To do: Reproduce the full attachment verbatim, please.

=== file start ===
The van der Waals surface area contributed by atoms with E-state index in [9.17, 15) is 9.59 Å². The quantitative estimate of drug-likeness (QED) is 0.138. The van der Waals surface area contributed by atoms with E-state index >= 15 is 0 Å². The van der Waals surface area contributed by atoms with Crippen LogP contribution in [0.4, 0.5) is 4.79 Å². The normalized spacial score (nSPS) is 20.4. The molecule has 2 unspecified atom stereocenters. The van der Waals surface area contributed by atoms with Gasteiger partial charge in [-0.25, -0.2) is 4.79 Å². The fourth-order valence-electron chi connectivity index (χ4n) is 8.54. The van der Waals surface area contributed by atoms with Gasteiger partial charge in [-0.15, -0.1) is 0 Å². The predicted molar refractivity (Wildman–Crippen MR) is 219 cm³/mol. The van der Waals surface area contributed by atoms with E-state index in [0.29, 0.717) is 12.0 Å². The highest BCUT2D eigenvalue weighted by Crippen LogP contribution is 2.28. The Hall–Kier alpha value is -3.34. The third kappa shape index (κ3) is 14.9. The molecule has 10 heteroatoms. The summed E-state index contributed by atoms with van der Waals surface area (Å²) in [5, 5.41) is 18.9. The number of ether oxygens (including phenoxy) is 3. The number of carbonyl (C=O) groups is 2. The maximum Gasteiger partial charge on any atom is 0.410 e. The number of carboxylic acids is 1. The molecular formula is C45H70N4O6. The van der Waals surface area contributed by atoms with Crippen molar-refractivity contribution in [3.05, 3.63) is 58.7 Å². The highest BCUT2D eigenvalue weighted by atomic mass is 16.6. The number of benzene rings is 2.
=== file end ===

The van der Waals surface area contributed by atoms with E-state index in [9.17, 15) is 9.59 Å². The quantitative estimate of drug-likeness (QED) is 0.138. The van der Waals surface area contributed by atoms with E-state index >= 15 is 0 Å². The van der Waals surface area contributed by atoms with Crippen LogP contribution in [0.4, 0.5) is 4.79 Å². The normalized spacial score (nSPS) is 20.4. The molecule has 2 unspecified atom stereocenters. The van der Waals surface area contributed by atoms with Gasteiger partial charge in [-0.25, -0.2) is 4.79 Å². The fourth-order valence-electron chi connectivity index (χ4n) is 8.54. The van der Waals surface area contributed by atoms with Gasteiger partial charge in [-0.15, -0.1) is 0 Å². The predicted molar refractivity (Wildman–Crippen MR) is 219 cm³/mol. The van der Waals surface area contributed by atoms with E-state index in [0.29, 0.717) is 12.0 Å². The highest BCUT2D eigenvalue weighted by Crippen LogP contribution is 2.28. The Hall–Kier alpha value is -3.34. The third kappa shape index (κ3) is 14.9. The molecule has 10 heteroatoms. The summed E-state index contributed by atoms with van der Waals surface area (Å²) in [5, 5.41) is 18.9. The number of ether oxygens (including phenoxy) is 3. The number of carbonyl (C=O) groups is 2. The maximum Gasteiger partial charge on any atom is 0.410 e. The number of carboxylic acids is 1. The molecular formula is C45H70N4O6. The van der Waals surface area contributed by atoms with Crippen molar-refractivity contribution in [3.05, 3.63) is 58.7 Å². The highest BCUT2D eigenvalue weighted by atomic mass is 16.6. The number of benzene rings is 2.